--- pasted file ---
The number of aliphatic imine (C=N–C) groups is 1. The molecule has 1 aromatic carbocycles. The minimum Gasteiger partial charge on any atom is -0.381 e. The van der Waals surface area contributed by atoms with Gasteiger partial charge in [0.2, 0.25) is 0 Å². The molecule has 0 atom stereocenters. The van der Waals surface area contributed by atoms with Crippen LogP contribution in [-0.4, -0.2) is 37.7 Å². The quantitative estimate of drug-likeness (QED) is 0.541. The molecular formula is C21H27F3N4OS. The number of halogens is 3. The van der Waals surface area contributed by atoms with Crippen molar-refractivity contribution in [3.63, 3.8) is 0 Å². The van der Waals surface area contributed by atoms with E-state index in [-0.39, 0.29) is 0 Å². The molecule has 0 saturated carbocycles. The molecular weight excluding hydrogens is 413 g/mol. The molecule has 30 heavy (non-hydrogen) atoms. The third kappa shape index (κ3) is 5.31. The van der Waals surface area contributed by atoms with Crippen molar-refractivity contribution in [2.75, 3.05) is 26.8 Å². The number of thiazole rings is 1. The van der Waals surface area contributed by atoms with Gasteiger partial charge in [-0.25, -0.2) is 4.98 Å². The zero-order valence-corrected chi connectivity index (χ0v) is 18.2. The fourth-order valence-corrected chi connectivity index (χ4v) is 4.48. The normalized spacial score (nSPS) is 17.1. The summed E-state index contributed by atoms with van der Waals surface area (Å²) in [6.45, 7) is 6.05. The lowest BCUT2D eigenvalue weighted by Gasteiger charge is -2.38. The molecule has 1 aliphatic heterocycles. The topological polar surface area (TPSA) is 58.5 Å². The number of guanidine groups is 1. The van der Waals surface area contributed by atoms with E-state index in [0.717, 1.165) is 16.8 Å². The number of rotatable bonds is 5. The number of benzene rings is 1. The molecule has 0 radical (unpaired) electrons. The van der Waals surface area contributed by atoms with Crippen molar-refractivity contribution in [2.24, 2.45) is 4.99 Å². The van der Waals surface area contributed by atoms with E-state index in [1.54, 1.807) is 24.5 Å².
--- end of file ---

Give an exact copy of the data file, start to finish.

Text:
The number of aliphatic imine (C=N–C) groups is 1. The molecule has 1 aromatic carbocycles. The minimum Gasteiger partial charge on any atom is -0.381 e. The van der Waals surface area contributed by atoms with Gasteiger partial charge in [0.2, 0.25) is 0 Å². The molecule has 0 atom stereocenters. The van der Waals surface area contributed by atoms with Crippen LogP contribution in [-0.4, -0.2) is 37.7 Å². The quantitative estimate of drug-likeness (QED) is 0.541. The molecular formula is C21H27F3N4OS. The number of halogens is 3. The van der Waals surface area contributed by atoms with Crippen molar-refractivity contribution in [3.63, 3.8) is 0 Å². The van der Waals surface area contributed by atoms with E-state index in [-0.39, 0.29) is 0 Å². The molecule has 0 saturated carbocycles. The molecular weight excluding hydrogens is 413 g/mol. The molecule has 30 heavy (non-hydrogen) atoms. The third kappa shape index (κ3) is 5.31. The van der Waals surface area contributed by atoms with Crippen molar-refractivity contribution in [2.75, 3.05) is 26.8 Å². The number of thiazole rings is 1. The van der Waals surface area contributed by atoms with Gasteiger partial charge in [-0.25, -0.2) is 4.98 Å². The zero-order valence-corrected chi connectivity index (χ0v) is 18.2. The fourth-order valence-corrected chi connectivity index (χ4v) is 4.48. The normalized spacial score (nSPS) is 17.1. The summed E-state index contributed by atoms with van der Waals surface area (Å²) in [6.45, 7) is 6.05. The lowest BCUT2D eigenvalue weighted by Gasteiger charge is -2.38. The molecule has 1 aliphatic heterocycles. The topological polar surface area (TPSA) is 58.5 Å². The number of guanidine groups is 1. The van der Waals surface area contributed by atoms with E-state index in [0.717, 1.165) is 16.8 Å². The number of rotatable bonds is 5. The number of benzene rings is 1. The molecule has 0 radical (unpaired) electrons. The van der Waals surface area contributed by atoms with Crippen molar-refractivity contribution in [2.24, 2.45) is 4.99 Å². The van der Waals surface area contributed by atoms with E-state index in [1.54, 1.807) is 24.5 Å².